By Alana Abramson
March 26, 2018

A non-partisan watchdog group has filed complaints with the Department of Justice and the Federal Election Commission alleging that the data firm Cambridge Analytica violated U.S. election law by having foreign nationals involved in the decisions of political committees.

U.S. law prohibits foreign nationals from making either direct or indirect contributions to a campaign, making any expenditures, even independently and having any involvement in the decision making of political committees. Common Cause, the same group that filed a complaint in January alleging that the $130,000 payment from the Trump campaign to porn star Stormy Daniels could have been illegal, filed complaints on Monday urging the DOJ and FEC to investigate whether Cambridge Analytica’s involvement with multiple U.S. campaigns in the 2014 and 2016 elections violated this provision.

The complaint was not only filed against Cambridge Analytica, but against SCL Group Limited, the firm affiliated with it, Alexander Nix, the CEO of Cambridge Analytica; Nigel Oakes, the director and co-founder of the SCL group; Alexander Taylor, the acting chief executive of Cambridge Analytica; Mark Turnbull, managing director of Cambridge Analytica; Christopher Wylie, who helped found the firm but recently spoke about its operations and mechanisms to the press; and a John Doe. The complaints identifies all of them as foreign nationals.

Cambridge Analytica, a data firm owned and operated primarily by foreign nationals, was paid nearly $6 million by Donald Trump and Ted Cruz’s presidential campaigns in 2016, according to FEC filings. A Super PAC run by John Bolton, who was recently tapped by President Trump to serve as National Security Adviser, paid the firm over $1.1 million over the course of the 2014 and 2016 elections.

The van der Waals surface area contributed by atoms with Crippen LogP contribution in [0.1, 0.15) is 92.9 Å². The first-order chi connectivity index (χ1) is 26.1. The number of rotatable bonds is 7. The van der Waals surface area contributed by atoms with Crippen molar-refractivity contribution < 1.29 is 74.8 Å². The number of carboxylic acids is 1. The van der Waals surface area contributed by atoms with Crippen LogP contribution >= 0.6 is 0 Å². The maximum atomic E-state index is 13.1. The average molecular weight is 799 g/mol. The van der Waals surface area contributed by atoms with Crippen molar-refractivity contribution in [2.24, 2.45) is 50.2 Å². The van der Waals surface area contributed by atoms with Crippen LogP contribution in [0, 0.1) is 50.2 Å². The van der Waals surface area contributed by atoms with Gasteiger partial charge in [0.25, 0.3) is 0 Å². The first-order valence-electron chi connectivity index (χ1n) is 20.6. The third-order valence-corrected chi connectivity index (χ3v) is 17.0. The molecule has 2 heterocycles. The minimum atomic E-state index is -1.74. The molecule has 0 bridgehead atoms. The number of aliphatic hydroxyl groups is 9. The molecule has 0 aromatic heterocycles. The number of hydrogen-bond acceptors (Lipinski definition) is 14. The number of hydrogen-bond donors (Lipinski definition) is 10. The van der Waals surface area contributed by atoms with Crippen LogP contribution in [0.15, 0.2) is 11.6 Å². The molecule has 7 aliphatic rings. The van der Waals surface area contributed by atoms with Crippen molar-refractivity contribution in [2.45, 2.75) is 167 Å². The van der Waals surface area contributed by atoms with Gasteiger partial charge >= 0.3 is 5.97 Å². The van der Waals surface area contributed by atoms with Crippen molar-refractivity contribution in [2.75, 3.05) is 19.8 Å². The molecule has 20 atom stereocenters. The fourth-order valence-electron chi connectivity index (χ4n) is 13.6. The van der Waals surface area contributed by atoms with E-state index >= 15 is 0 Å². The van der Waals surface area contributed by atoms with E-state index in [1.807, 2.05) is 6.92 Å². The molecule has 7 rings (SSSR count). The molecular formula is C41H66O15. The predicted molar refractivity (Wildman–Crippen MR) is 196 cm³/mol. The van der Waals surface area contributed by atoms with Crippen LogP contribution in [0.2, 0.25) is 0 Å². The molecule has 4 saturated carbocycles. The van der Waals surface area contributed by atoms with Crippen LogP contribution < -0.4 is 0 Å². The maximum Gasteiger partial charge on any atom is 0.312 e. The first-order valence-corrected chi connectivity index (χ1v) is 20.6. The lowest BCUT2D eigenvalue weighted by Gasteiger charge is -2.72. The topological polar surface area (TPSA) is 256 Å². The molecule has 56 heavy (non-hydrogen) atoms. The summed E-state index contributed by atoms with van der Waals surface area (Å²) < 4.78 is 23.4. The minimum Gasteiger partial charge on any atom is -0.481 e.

A New York Times report earlier this month revealed that the firm had harvested information from 50 million Facebook users without their knowledge, it was also revealed that any contracts the firm negotiated would be overseen by Nix, a situation their lawyer warned could violate the legal provision restricting foreign nationals from certain activities, particularly if he and other foreign executives conducted actual analysis.

“Based on publicly available data and published reports, there is reason to believe that Cambridge Analytica and its foreign national employees and/or contractors participated in the decision making of U.S. political committee clients of Cambridge Analytica – including Donald J. Trump for President Inc., Cruz for President, John Bolton Super PAC and others – regarding expenditures and disbursements for political advertising, research, data analytics, polling, focus groups, message development, marketing, and more,” Paul S. Ryan, the Vice President of Policy & Litigation at Common Cause, wrote in a letter to Deputy Attorney General Rod Rosenstein accompanying the complaint.

The complaint also cites an undercover investigation from Britain’s channel 4 into Cambridge Analytica, where Nix is overheard saying the firm was responsible for handling all of the data, analytics, and targeting of the Trump campaign, and a report in the Washington Post that the firm assigned multiple foreigners to help Republican candidates with strategy and messaging in the 2014 midterm elections.

The FEC and DOJ both declined to comment.

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